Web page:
Election of Mayor Pro Tempore, Marijuana, Payday Lenders Headline Tonight’s Council Meeting

The first meeting of the “new” Springfield City Council takes place tonight at the Council’s chambers in Historic City Hall starting at 6:30 p.m. and will name Springfield’s new Mayor Pro Tempore.

The position is currently held by Councilwoman Jan Fisk.

Marijuana will also again be on the agenda in several ways.

The public will be able to let the council know their feelings on an amendment that would allow marijuana dispensaries to be open 24 hours a day.

Councilmember Craig Hosmer announced his intention during last week’s Council Lunch to make a motion to require a 1,000 foot buffer between marijuana businesses and schools and childcare centers.

The same motion by Hosmer failed at the April 8th council meeting on a 4-4 vote. Councilwoman Jan Fisk was not in attendance at that meeting and it was also the last meeting before new councilmember Abe McGull joined the Council.

Councilman Richard Ollis said at the same luncheon that he will also prepare an amendment that would propose a 500 foot buffer space between the businesses and schools.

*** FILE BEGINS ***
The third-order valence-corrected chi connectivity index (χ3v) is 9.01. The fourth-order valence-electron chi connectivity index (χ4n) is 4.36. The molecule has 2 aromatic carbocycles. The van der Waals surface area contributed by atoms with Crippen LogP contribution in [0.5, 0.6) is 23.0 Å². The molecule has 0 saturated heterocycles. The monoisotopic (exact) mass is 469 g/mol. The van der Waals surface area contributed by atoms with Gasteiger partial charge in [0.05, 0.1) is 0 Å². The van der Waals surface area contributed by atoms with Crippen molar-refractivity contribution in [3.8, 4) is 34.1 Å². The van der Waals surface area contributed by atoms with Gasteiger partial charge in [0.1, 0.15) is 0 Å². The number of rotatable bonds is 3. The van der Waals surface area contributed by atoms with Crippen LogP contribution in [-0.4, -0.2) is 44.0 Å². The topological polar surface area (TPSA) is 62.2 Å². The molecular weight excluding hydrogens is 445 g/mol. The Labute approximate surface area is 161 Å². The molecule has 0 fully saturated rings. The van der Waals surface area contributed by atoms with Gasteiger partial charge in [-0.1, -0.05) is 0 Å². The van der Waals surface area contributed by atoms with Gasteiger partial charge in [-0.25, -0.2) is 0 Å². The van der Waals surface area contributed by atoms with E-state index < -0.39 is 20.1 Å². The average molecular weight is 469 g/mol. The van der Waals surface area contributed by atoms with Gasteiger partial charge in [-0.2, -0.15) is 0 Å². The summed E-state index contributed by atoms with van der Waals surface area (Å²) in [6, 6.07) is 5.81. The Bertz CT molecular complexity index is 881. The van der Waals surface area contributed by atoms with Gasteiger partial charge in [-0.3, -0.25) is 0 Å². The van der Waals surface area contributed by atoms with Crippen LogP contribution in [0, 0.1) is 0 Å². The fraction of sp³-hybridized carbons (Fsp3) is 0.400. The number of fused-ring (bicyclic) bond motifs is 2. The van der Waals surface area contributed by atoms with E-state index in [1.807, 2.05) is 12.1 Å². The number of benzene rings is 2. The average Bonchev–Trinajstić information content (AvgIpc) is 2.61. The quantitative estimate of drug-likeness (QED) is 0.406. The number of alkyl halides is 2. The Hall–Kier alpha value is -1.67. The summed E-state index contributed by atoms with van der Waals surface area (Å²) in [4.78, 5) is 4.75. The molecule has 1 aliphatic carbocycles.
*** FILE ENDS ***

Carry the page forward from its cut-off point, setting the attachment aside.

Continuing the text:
Two proposal involving payday lenders are also going to be on the agenda and the public will be allowed to comment to Council about those proposals.

Items to be considered include a $5,000 fee every year for a license to operate in the city (or $2,500 if they apply after six months of a year has passed) and a requirement for the lenders to provide to any customer who asks a listing of alternatives to short-term loans.

Under both proposals, the businesses would also be forced to post a sign near their counter reading “NOTICE” in bold, capital letters and with the following information:

  • This establishment is a short-term establishment and is not a federally chartered bank, savings and loan association or credit union;
  • The interest rates and fees charged;
  • The annual percentage rate equivalent of the aggregate of those interest rates and fees charged per $100 borrowed;
  • A computation of the amounts that would be paid on an
    324 original loan renewed or rolled-over after the expiration of
    325 its original term without any payment of either principal or
    326 interest each time, up to six times;
  • A warning that default may result in loss of property used as
    329 security for the loan and garnishment of wages and
    330 checking and savings accounts; and
  • Notice and clear explanation of any state or federal rights to rescind the loan agreement.

If that isn’t enough city government excitement for one Council meeting, the nuisance laws are also up for vote including changes to the length of time the City Manager has to wait to take action and the height of weeds.